National Grief Awareness Day

August 30th is National Grief Awareness Day

Grief awareness has acquired new importance with the ongoing Covid-19 pandemic. Researchers estimate that each person who dies from the disease leaves behind nine grieving people. Behind the numbers, the actual bereaved may be a child, a spouse or sibling of varied ages, and the different time horizons of everyone’s loss influence how friends can offer effective support.

The death of a loved one or enduring an extreme change in lifestyle can trigger grief and the healing process takes time. National Grief Awareness Day is dedicated to raising awareness of the myriad ways in which individuals cope with loss. It offers resources to those going through personal losses and reminds us to support people we know who are grieving. National Grief Awareness Day, founded by Angie Cartwright in 2014, hopes to encourage open communication on loss and bereavement and better inform the public on the facts of grief.


  1. Support a grieving friend:
    If a friend has been honest with you and shared a current story of grief or loss, today is the day to be an extra shoulder for them to cry on. While acknowledging that everyone processes their feelings differently, offer to support your friend in whatever way they need.
  2. Engage in self-care:
    In the throes of grief, a normal human response to loss, self-judgment, and anger are not productive emotions. Rather than attempting to push yourself onto an acceptable “grieving timeline,” remember that there is no one path for those in mourning, and engage in self-care by letting yourself feel whatever you’re feeling.
  3. Post #NationalGriefAwarenessDay:
    Help National Grief Awareness Day accomplish its mission of educating the public on grief by sharing what you’ve learned on social media. Creating space for any kind of reaction to loss is healthy for you, and might just be what someone in your social circle needed to see.


  1. Myth: Grief = Mourning
    Though not widely known, it’s true that mourning and grief cannot be used interchangeably — grief is the internal pain associated with loss, while mourning is the external expression of that pain and it often facilitates grief.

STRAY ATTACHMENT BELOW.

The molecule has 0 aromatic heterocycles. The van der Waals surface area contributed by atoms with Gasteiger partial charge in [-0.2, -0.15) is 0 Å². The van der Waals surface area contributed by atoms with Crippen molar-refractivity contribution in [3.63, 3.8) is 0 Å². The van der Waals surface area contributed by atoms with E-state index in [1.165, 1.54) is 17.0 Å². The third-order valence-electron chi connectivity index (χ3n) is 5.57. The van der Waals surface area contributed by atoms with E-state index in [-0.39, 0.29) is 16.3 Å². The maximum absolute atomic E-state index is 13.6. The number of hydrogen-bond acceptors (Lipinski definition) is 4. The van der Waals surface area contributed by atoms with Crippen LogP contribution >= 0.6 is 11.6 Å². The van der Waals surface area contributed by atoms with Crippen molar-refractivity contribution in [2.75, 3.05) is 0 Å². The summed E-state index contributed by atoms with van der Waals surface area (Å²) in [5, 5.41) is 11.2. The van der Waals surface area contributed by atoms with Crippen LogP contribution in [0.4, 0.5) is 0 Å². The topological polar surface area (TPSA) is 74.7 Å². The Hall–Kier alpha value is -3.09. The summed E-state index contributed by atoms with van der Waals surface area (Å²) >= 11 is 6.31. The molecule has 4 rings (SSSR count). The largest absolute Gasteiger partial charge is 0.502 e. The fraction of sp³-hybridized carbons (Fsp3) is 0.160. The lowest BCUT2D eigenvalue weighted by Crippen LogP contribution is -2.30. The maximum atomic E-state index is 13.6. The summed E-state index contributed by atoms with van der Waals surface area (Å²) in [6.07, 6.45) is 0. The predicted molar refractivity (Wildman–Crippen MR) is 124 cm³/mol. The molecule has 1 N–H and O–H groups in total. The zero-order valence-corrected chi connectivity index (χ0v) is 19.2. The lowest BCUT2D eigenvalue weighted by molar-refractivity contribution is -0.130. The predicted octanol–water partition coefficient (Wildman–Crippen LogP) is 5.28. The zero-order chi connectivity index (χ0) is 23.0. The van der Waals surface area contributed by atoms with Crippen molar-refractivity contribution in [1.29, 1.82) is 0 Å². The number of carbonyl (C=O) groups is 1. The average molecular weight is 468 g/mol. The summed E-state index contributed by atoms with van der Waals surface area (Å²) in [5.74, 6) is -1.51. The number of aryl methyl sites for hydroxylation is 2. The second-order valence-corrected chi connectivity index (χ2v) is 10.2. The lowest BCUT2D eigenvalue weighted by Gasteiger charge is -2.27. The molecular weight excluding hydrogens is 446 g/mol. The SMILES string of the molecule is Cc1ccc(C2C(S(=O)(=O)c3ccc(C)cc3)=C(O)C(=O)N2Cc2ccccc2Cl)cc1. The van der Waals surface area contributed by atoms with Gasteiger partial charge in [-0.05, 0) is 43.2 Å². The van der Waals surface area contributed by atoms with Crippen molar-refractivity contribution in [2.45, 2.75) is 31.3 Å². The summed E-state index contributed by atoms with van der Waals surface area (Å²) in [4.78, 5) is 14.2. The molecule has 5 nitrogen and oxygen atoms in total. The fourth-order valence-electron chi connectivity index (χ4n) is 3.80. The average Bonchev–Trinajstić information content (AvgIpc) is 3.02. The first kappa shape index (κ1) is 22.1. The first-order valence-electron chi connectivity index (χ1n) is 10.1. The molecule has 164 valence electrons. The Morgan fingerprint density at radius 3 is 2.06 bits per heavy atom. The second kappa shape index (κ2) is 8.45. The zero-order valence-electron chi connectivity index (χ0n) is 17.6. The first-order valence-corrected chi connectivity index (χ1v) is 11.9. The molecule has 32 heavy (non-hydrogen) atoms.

2. Grief often comes with secondary losses
    While the trauma of losing a loved one is hard enough, those in mourning frequently must cope with a secondary associated loss, like loss of financial security or loss of housing.
  3. Myth: Grief happens in clearly defined stages
    While professionals have identified significant stages of grief that often occur, it is possible and even common for those working through grief to skip steps entirely, have more than one reaction at once, or move backward through steps.
  4. Grief requires effort
    ‘Grief-work’ is the term often used to refer to a grief response — the physical and emotional toll of grief deeply affects the lives of those going through it, so it’s important to engage in self-care throughout.
  5. Myth: Grief can be completely resolved
    Sadly, many people who have experienced loss report that grief, in some form or another, continues for the rest of their lives. Like many other mental ailments, it can recur in varying levels of intensity for years.


  • It raises awareness
    Many people — both who have and haven’t experienced significant losses — don’t have a firm grasp on what grief is and how to cope with it. Spreading awareness on grief to the general public helps to better support those who are grieving and gives those who are not tools for when they encounter grief someday.
  • It saves lives
    For some, grief can turn into dangerous and lonely depression. It’s essential to support yourself and others while going through a loss, as a reminder that there is always light at the end of the tunnel.
  • It offers resources
    It can be hard to find the resources and organizations you need while grieving. National Grief Awareness Day can greatly help by connecting mourners to the psychological, emotional, and even financial resources they need to cope with their losses.

For Grief Awareness Day this year, consider how you can honor losses across all the timelines of grief. Learn more about the timelines by clicking HERE.